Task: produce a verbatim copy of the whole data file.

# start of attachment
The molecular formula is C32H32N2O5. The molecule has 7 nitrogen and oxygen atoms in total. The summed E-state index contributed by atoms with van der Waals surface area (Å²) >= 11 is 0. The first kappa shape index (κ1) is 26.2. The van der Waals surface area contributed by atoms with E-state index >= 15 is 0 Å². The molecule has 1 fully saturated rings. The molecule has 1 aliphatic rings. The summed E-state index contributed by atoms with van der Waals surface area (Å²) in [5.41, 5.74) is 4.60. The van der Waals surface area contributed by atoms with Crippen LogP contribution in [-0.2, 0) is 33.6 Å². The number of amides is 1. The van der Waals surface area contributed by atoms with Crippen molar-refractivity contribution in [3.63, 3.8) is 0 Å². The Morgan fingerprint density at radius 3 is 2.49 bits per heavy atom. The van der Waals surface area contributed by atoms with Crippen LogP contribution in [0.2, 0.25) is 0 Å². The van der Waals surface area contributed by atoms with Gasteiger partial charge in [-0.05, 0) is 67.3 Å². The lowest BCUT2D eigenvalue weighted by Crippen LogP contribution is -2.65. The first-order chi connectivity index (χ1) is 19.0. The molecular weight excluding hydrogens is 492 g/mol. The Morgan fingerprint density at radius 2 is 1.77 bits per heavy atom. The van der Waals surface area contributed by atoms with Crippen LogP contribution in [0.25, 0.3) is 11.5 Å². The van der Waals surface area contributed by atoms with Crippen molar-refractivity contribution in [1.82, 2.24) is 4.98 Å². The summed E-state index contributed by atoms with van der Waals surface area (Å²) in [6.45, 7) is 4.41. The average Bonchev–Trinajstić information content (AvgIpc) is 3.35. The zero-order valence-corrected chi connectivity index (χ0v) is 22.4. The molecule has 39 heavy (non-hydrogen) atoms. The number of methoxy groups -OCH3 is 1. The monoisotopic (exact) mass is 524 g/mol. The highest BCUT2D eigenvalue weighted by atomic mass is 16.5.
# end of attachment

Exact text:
The molecular formula is C32H32N2O5. The molecule has 7 nitrogen and oxygen atoms in total. The summed E-state index contributed by atoms with van der Waals surface area (Å²) >= 11 is 0. The first kappa shape index (κ1) is 26.2. The van der Waals surface area contributed by atoms with E-state index >= 15 is 0 Å². The molecule has 1 fully saturated rings. The molecule has 1 aliphatic rings. The summed E-state index contributed by atoms with van der Waals surface area (Å²) in [5.41, 5.74) is 4.60. The van der Waals surface area contributed by atoms with Crippen LogP contribution in [-0.2, 0) is 33.6 Å². The number of amides is 1. The van der Waals surface area contributed by atoms with Crippen molar-refractivity contribution in [3.63, 3.8) is 0 Å². The Morgan fingerprint density at radius 3 is 2.49 bits per heavy atom. The van der Waals surface area contributed by atoms with Crippen LogP contribution in [0.2, 0.25) is 0 Å². The van der Waals surface area contributed by atoms with Gasteiger partial charge in [-0.05, 0) is 67.3 Å². The lowest BCUT2D eigenvalue weighted by Crippen LogP contribution is -2.65. The first-order chi connectivity index (χ1) is 19.0. The molecular weight excluding hydrogens is 492 g/mol. The Morgan fingerprint density at radius 2 is 1.77 bits per heavy atom. The van der Waals surface area contributed by atoms with Crippen LogP contribution in [0.25, 0.3) is 11.5 Å². The van der Waals surface area contributed by atoms with Crippen molar-refractivity contribution in [1.82, 2.24) is 4.98 Å². The summed E-state index contributed by atoms with van der Waals surface area (Å²) in [6.45, 7) is 4.41. The average Bonchev–Trinajstić information content (AvgIpc) is 3.35. The zero-order valence-corrected chi connectivity index (χ0v) is 22.4. The molecule has 39 heavy (non-hydrogen) atoms. The number of methoxy groups -OCH3 is 1. The monoisotopic (exact) mass is 524 g/mol. The highest BCUT2D eigenvalue weighted by atomic mass is 16.5.